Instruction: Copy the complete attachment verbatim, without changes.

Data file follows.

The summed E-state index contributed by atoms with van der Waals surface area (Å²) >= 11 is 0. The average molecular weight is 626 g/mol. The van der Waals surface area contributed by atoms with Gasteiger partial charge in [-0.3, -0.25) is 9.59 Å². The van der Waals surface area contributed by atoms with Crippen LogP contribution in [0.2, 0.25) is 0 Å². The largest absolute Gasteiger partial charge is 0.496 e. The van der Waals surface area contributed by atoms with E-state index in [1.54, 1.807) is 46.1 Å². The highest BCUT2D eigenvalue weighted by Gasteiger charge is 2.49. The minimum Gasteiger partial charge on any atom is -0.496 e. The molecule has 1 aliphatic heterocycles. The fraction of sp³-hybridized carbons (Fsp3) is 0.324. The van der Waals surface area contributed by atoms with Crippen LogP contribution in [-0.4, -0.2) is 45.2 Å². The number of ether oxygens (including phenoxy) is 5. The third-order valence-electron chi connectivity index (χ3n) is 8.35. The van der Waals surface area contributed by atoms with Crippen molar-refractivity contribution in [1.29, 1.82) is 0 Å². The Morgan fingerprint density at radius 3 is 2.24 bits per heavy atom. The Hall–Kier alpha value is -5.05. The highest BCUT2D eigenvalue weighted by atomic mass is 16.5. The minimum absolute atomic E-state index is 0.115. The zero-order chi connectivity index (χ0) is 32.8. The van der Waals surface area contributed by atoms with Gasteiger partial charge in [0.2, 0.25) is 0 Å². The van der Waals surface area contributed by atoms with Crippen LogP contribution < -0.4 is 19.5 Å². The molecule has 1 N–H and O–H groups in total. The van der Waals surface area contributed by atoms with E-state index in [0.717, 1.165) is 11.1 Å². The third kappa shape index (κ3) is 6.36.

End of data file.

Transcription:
The summed E-state index contributed by atoms with van der Waals surface area (Å²) >= 11 is 0. The average molecular weight is 626 g/mol. The van der Waals surface area contributed by atoms with Gasteiger partial charge in [-0.3, -0.25) is 9.59 Å². The van der Waals surface area contributed by atoms with Crippen LogP contribution in [0.2, 0.25) is 0 Å². The largest absolute Gasteiger partial charge is 0.496 e. The van der Waals surface area contributed by atoms with E-state index in [1.54, 1.807) is 46.1 Å². The highest BCUT2D eigenvalue weighted by Gasteiger charge is 2.49. The minimum Gasteiger partial charge on any atom is -0.496 e. The molecule has 1 aliphatic heterocycles. The fraction of sp³-hybridized carbons (Fsp3) is 0.324. The van der Waals surface area contributed by atoms with Crippen LogP contribution in [-0.4, -0.2) is 45.2 Å². The number of ether oxygens (including phenoxy) is 5. The third-order valence-electron chi connectivity index (χ3n) is 8.35. The van der Waals surface area contributed by atoms with Crippen molar-refractivity contribution in [1.29, 1.82) is 0 Å². The Morgan fingerprint density at radius 3 is 2.24 bits per heavy atom. The Hall–Kier alpha value is -5.05. The highest BCUT2D eigenvalue weighted by atomic mass is 16.5. The minimum absolute atomic E-state index is 0.115. The zero-order chi connectivity index (χ0) is 32.8. The van der Waals surface area contributed by atoms with Gasteiger partial charge in [0.2, 0.25) is 0 Å². The van der Waals surface area contributed by atoms with Crippen LogP contribution < -0.4 is 19.5 Å². The molecule has 1 N–H and O–H groups in total. The van der Waals surface area contributed by atoms with E-state index in [0.717, 1.165) is 11.1 Å². The third kappa shape index (κ3) is 6.36.